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Discussion Starter · #1 ·
I'm trying to fish these falls for hybrids and looking for advice. The spin fishermen aren't having any trouble hooking up. What would you suggest? Time of day, floating or sinking line, cast into the fast water or otherwise? Any help is appreciated!
 

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M.saxatilis x M.chrysops
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I would pay attention to where the spin guys are hooking up & fish there. :)


There's no question what the best times of day are... The 30-45 minutes that are first light & sunset.

I'd say the best is from pre-dawn twilight through the first 45 minutes of light. The water has had all night to cool, as well as calm down from all the people fishing/wading/canoeing whatever it is they're doing there. My first cast I would want to be the only one there & my fly the first thing the fish have seen for the day aside from the real deal.

I personally use floating line for everything in Ohio. I control my depth with my leader material. In a situation like yours, the fish will not be deep, they'll be chasing bait in the upper portion of the water column. (+/-3' probably) A sparse clouser & 1x tippet will get you down plenty far.

I almost always cast into the uppermost part of the riffle & left my fly drift down into the tailout.

If the fly isn't taken right off the get go, I'd expect a take as it slowly drifted through the area right where those guys are standing, i.e. the calm pockets of deeper water immediately beneath the flowing, bubbling water.



2 reasons the hybrids (and bait) are in that water. 1.) The obvious one, they can't go any farther upstream...and 2.) the important one, temperature. The hotter it gets, the less oxygen is in standing water. The water falling over the dam is being aerated & thus attracts fish of all kinds, especially bait.
 

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M.saxatilis x M.chrysops
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Another thing you can do which others probably don't...depending on the depth, as long as it's 2' or deeper...I'd fish right up against the bottom of the dam there. That's where the bait will be getting corralled, at the absolute farthest point the fish can go upstream.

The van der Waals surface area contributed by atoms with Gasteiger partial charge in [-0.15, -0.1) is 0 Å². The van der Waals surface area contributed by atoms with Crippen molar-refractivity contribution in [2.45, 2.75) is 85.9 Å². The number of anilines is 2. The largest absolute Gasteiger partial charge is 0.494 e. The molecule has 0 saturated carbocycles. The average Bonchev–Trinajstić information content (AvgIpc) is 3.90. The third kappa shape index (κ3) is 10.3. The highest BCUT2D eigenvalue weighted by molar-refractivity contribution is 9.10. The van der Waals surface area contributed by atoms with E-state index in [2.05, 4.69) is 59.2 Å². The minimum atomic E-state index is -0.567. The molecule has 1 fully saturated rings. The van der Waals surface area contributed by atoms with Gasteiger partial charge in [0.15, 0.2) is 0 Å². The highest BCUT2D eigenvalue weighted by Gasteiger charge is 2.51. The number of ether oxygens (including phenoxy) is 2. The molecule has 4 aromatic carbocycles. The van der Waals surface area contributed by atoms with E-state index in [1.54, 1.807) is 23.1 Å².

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Discussion Starter · #4 ·
Excellent advice and it's greatly appreciated! I'm going to try my luck this sunday. I'll keep you posted on my progress. By the way, when wading in fast water like this do you use a basket?
 

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M.saxatilis x M.chrysops
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I never use a basket, I double haul a lot.


I think a basket is a good idea, more so on rocks... I just have never used one.
 

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Discussion Starter · #8 ·
It looks worse than what it is. The deepest section is about 4 feet deep. The bottom is large rocks so you have to go slow but there were 6 of us out there and no one fell down. They all had much better luck than I did though with chicken livers.
 

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M.saxatilis x M.chrysops
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Just looking at the picture, not knowing the channel, holes, etc. I would move farther downstream & fish the first actual deep hole you come to... also behind those bridge pilings if they create current break.


Another strategy, fish it when nobody else is... when it's up high or on it's way back down. Safety is number 1 concern of course but if you can access current breaks when the water is up you'll find schooled fish, hopefully.



Report with pics! :)
 

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Oh....zooming in it kinda looked like a sunken boat for a minute.

Even if its only 4 ft max the undertow could still bring you under if you got close enough. But I know nothing about that location(currents, rocks, etc) so......
 

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Discussion Starter · #14 ·
Yes it's a boat. Someone lost their houseboat to the falls and they haven't got it out yet. Actually I don't know if they're going to try to get it out or not.
 
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